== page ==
I'll imagine two mechanisms for doing magic-
1). The mage draws energy from the field into them self and the projects it back out to create the magical effect
2) The mage draws incoherent energy from the field toward them self and then focuses and directs the energy into a coherent beam or patten to create the magical effect.
I'll address 2 first. In this mechanism, it's appropriate to imagine the mage as creating a " low pressure" zone near them self and then creating complex and subtle distortions that act as a lens to focus, shape and redirect the flowing energy (initially flowing from all directions toward the low pressure zone). In this imagining, there are two ways for magic armor to interfere with magic: first, such a full body layer of positive magic all around the mage could counter act the mages ability to conjure the negative flow needed to start the spell. Second, the refocusing of moving magic to create an effect requires an astoundingly subtle and complex lens. This lens manipulation ability is what really separates great experienced mages from novices. The presence of any magic in the matrix of the lens is going to change the dynamic of lensing the flowing magic. For complex and subtle magic, a mage would want a casting zone as free as possible from magical noise that might create defects in his lens. We can see how being wrapped in heavily enchanted ridged magical armor could badly distort the magic lens and prevent the mage from focusing the energy as needed to create the magical effect.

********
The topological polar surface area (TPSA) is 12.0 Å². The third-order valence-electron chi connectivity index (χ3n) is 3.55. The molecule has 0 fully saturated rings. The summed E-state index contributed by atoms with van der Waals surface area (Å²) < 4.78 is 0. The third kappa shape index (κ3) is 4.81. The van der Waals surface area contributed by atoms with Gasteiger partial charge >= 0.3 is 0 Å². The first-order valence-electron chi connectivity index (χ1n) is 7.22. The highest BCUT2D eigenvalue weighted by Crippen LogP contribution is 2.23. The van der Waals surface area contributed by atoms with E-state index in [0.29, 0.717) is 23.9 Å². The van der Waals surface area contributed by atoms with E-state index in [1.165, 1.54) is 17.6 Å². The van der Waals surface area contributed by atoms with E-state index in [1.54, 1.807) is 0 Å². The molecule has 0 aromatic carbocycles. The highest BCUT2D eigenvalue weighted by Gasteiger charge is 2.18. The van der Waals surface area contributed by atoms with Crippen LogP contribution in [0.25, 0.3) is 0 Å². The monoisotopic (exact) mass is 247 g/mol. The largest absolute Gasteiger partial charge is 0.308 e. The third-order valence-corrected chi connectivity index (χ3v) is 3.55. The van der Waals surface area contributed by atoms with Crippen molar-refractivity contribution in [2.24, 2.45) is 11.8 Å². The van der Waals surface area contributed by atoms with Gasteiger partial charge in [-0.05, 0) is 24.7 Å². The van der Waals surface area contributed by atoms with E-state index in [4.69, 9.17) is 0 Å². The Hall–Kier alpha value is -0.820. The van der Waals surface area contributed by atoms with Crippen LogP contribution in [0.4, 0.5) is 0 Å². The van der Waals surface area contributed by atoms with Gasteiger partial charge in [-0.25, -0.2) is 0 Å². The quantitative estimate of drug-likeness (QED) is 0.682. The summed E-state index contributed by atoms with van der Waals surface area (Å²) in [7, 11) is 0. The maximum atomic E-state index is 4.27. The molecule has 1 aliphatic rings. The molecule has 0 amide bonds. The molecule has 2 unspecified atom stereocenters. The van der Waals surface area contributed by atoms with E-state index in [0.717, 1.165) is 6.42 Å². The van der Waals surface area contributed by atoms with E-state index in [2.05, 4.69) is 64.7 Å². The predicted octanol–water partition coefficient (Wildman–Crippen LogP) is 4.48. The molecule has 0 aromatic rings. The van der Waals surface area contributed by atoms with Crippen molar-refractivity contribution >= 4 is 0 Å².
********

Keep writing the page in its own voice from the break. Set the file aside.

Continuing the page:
You can imagine all sorts of other magical device limits / aides resulting from this mechanism. Not spelling them out cuz I'm texting this and my thumbs wearing out.
Mechanism 1 seems to me to result in more of a partial block to magic than absolute. In this case we imagine the mage must open a physical channel to the field and stream sufficient energy into their own body. Great mages only include those who can draw and hold huge amounts of energy without killing themselves. As above, head to toe armor could simply block the mages ability to open the channel. However, just leaving ones arms or other surface unarmored, and hence unblocked, would seem to remedy this. At least, one could draw in energy in that case, just more slowly due to the reduced area of the collector.
The slow draw rate could be a problem for spells so powerful that the mage actually can't draw the full energy required for the spell into them self prior to beginning outputting it to create the spell effect. Imagine a lightning bolt. The spell caster draws in magic rapidly. Once he has enough to overcome air resistance and create an ionized channel between him and his target, he releases the energy to do so, then he continues to rapidly draw in and dump out energy in the form of electricity into the ion channel, causing damage to the target and preventing collapse of the ion channel. The mage can't draw the whole energy supply for this spell in before beginning because it would burn him to a crisp. However, if his ability to draw energy quickly from the field is retarded by armor, he could open the ion channel, but then see it collapse because he can't feed electricity into it quickly enough to hold it open.
So, with this imagining, there are lots of spells that are impossible while wearing armor - particularly those needing big energy levels and or prolonged streams of energy flow. However, there are also many magical effects one would imagine being possible in armor - particularly if the caster is wearing modified armor that leaves collection and casting areas on his body unarmored and unblocked. Yes, the casting time for these spells might be significantly longer, but they would still ultimately be possible in armor.
Hopefully, you can find inspiration in these two scenarios that give you justification for the limits you want to set and also allow you to weave some deeper consequences and effects that make the world your creating richer and more layered.